argued that Israel and the US share the same vision of prevention and both
ultimately don’t want to see Israel as the main actor.
After Iran, the
second-most common question was about the US presidential elections. It ranged
from “Don’t you think reelecting Obama will be disastrous for Israel?” to “Isn’t
it true that security relations peaked under the Obama administration?” I
couldn’t and wouldn’t state my political leaning, although I have opinions on
the various issues being debated, from abortion and gay rights to the
appropriate strategy for the Middle East.
I am amazed at the polarization
in US politics and quite frankly disappointed that the debate deals less with
values and ideas, and more with disqualifying and slandering of the other
A hot topic during my visit was accusations of inconsistency, or
“flip-flopping,” on key issues. I believe that reevaluating and changing your
mind is a positive and admirable quality, and that flip-flopping, zigzagging,
U-turning and back-flipping are not always bad, except of course if it’s used by
a politician to appease and please different audiences.
day-to-day life and cultural differences.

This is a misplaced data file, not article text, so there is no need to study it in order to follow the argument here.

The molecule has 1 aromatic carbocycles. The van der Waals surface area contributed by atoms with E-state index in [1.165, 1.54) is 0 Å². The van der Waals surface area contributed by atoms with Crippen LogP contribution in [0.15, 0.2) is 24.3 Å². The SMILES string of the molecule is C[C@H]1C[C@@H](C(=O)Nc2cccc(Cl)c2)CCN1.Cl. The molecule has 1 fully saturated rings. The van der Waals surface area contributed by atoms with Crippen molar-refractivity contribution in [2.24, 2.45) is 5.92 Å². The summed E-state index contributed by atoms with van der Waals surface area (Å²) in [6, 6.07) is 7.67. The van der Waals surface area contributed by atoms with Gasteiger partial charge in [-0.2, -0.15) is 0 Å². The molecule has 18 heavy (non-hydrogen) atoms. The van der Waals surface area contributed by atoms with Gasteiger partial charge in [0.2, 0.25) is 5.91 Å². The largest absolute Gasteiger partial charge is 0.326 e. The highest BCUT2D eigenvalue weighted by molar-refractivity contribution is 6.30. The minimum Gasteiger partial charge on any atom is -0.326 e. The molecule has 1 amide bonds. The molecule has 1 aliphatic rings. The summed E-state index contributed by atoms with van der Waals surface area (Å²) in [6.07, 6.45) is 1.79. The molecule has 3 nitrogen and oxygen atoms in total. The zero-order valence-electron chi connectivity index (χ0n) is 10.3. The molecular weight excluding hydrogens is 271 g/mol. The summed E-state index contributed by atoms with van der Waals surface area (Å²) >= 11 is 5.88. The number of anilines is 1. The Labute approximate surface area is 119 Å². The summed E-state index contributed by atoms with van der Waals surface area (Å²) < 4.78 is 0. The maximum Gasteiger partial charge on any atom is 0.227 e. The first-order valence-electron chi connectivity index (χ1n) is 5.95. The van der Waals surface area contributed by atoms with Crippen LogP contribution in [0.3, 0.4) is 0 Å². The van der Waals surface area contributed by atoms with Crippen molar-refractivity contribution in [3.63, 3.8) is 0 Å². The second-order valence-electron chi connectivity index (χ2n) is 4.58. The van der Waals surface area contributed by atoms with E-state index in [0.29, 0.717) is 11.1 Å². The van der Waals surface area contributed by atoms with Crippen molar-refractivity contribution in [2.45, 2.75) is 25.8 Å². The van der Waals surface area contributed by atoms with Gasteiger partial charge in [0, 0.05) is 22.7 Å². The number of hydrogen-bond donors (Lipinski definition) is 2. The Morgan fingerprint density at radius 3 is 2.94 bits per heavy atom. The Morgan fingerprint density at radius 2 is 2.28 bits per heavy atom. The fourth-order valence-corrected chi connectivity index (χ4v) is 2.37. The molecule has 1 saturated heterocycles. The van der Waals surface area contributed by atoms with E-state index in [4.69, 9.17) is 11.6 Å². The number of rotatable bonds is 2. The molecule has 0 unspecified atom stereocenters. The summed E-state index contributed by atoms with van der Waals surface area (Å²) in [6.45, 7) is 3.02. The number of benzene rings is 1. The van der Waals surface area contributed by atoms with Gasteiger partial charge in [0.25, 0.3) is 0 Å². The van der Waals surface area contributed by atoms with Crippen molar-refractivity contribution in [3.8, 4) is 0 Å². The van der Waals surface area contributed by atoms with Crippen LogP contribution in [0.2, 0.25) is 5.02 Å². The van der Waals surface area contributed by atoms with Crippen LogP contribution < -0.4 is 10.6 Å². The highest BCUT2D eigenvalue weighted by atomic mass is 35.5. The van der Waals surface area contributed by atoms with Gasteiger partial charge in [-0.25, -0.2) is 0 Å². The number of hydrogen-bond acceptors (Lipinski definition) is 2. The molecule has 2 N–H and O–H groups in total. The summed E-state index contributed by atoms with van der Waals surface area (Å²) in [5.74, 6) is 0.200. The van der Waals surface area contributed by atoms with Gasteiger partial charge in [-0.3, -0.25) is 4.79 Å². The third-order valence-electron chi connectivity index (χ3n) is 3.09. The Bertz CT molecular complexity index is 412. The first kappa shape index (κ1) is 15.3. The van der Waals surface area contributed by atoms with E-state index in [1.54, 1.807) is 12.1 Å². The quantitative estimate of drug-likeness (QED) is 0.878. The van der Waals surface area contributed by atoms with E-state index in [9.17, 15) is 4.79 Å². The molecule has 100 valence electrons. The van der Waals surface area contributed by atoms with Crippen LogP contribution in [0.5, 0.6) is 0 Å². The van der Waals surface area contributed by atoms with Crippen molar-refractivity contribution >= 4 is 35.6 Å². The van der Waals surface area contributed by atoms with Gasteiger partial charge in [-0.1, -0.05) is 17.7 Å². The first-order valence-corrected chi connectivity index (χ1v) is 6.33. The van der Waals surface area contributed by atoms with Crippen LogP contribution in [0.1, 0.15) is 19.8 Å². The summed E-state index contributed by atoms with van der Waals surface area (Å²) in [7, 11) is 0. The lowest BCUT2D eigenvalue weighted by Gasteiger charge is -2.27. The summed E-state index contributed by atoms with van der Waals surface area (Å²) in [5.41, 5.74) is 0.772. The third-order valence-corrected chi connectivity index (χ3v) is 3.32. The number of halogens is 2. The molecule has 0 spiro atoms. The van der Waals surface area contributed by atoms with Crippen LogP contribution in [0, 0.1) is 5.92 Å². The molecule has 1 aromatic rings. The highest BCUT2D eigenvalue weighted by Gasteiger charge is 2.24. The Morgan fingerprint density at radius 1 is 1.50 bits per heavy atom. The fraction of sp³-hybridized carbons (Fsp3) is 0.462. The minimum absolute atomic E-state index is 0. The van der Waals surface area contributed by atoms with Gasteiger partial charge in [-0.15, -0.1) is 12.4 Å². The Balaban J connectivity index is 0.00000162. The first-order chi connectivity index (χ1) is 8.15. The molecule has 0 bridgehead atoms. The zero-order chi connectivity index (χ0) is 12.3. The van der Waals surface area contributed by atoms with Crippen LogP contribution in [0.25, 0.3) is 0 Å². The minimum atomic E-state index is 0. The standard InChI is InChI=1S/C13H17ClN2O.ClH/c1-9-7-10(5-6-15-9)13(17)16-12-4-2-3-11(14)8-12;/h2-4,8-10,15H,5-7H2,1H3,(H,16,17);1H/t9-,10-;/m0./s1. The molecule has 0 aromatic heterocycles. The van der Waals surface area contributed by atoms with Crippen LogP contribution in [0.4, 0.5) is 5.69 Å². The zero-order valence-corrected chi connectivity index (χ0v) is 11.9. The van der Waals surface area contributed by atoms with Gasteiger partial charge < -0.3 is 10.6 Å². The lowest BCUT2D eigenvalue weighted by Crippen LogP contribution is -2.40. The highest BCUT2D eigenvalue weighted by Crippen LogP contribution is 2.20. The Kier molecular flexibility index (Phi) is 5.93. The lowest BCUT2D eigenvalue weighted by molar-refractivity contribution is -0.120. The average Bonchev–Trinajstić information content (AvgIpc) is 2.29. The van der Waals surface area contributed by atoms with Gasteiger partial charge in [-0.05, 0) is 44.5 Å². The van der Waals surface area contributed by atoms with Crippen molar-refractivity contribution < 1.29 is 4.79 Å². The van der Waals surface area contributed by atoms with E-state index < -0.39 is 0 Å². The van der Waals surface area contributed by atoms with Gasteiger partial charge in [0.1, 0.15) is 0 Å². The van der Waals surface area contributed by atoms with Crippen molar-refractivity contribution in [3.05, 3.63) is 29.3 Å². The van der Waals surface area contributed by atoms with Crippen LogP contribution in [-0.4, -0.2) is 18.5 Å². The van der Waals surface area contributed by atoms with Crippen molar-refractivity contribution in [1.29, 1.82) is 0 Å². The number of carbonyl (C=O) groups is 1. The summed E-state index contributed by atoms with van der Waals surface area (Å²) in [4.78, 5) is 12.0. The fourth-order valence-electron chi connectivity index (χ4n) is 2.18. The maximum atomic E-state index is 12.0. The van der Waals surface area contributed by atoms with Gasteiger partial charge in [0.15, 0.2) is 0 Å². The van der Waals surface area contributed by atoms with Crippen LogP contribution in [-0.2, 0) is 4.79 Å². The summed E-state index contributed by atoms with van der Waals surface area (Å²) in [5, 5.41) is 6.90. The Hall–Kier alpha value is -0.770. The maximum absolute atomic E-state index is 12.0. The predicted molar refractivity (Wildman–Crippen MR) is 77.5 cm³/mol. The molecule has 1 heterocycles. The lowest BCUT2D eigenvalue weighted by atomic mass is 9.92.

Driving in Los Angeles during
rush hour is no fun, but still better than in Israel. Apparently, simple
cultural norms, such as keeping a distance and maintaining your lane, contribute
to a more relaxed experience, and fewer accidents. I heard only one car
honk during the entire trip.
From coast to coast, Americans were
friendly, kind and patient. I knew that “How ya doin’?” wasn’t always really
personal and caring, but I enjoyed it.
When store clerks in California
asked, “How was your weekend?” I decided not to elaborate, and made do with
“Great, and yours?”
I was touched and thankful for good friends who opened their
hearts and their homes. A special treat was meeting dear relatives, some of whom
I haven’t met in 20 years.
As usual, I was angry and envious to find
lower prices and a better variety than in Israel, especially when most of the
products are manufactured closer to Israel than the US.
I’m stating the
obvious, but I was again amazed to see too much alcohol, too much junk food, too
many additives and mega-sizes. Even a standard drink can is 7.5 percent bigger
than in Israel.
At the airport heading home, an Israeli official assisted
me by bending the rules on overweight luggage, and even showed me how to avoid
the supervisor. I was beginning to feel at home.
I partook in the ritual
of taking off shoes at security, and envied the guy in front of me who
thoughtfully wore flip-flops.
Landing at Ben-Gurion Airport, I was happy
to be home, but quickly flip-flopped when people pushed by me to disembark the
aircraft and overrun me in line for passport control.
A close friend once
told me: “I love the US when I’m in Israel, and love Israel when I’m in the
US.”The writer is a former Israel Air Force pilot and founder of
Cross-Cultural Strategies Ltd., that provides multidisciplinary consulting with
an emphasis on bridging cultural gaps.